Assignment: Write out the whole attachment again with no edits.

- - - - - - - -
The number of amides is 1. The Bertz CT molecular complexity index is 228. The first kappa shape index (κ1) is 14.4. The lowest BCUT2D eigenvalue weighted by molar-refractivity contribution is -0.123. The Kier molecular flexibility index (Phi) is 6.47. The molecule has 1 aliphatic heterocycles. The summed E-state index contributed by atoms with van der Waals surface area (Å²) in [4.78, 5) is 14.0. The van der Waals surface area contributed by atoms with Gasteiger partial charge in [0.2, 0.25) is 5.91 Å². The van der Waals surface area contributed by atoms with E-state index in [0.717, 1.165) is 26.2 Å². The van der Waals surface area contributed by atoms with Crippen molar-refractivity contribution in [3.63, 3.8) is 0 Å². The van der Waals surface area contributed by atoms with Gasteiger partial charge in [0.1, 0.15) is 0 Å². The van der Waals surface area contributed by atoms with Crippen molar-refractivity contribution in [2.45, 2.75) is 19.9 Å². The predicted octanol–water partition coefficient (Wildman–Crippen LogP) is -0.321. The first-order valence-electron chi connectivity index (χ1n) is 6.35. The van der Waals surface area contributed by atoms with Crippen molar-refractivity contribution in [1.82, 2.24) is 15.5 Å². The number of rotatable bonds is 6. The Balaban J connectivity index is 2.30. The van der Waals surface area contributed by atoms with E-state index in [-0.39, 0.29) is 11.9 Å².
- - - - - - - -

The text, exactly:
The number of amides is 1. The Bertz CT molecular complexity index is 228. The first kappa shape index (κ1) is 14.4. The lowest BCUT2D eigenvalue weighted by molar-refractivity contribution is -0.123. The Kier molecular flexibility index (Phi) is 6.47. The molecule has 1 aliphatic heterocycles. The summed E-state index contributed by atoms with van der Waals surface area (Å²) in [4.78, 5) is 14.0. The van der Waals surface area contributed by atoms with Gasteiger partial charge in [0.2, 0.25) is 5.91 Å². The van der Waals surface area contributed by atoms with E-state index in [0.717, 1.165) is 26.2 Å². The van der Waals surface area contributed by atoms with Crippen molar-refractivity contribution in [3.63, 3.8) is 0 Å². The van der Waals surface area contributed by atoms with Gasteiger partial charge in [0.1, 0.15) is 0 Å². The van der Waals surface area contributed by atoms with Crippen molar-refractivity contribution in [2.45, 2.75) is 19.9 Å². The predicted octanol–water partition coefficient (Wildman–Crippen LogP) is -0.321. The first-order valence-electron chi connectivity index (χ1n) is 6.35. The van der Waals surface area contributed by atoms with Crippen molar-refractivity contribution in [1.82, 2.24) is 15.5 Å². The number of rotatable bonds is 6. The Balaban J connectivity index is 2.30. The van der Waals surface area contributed by atoms with E-state index in [-0.39, 0.29) is 11.9 Å².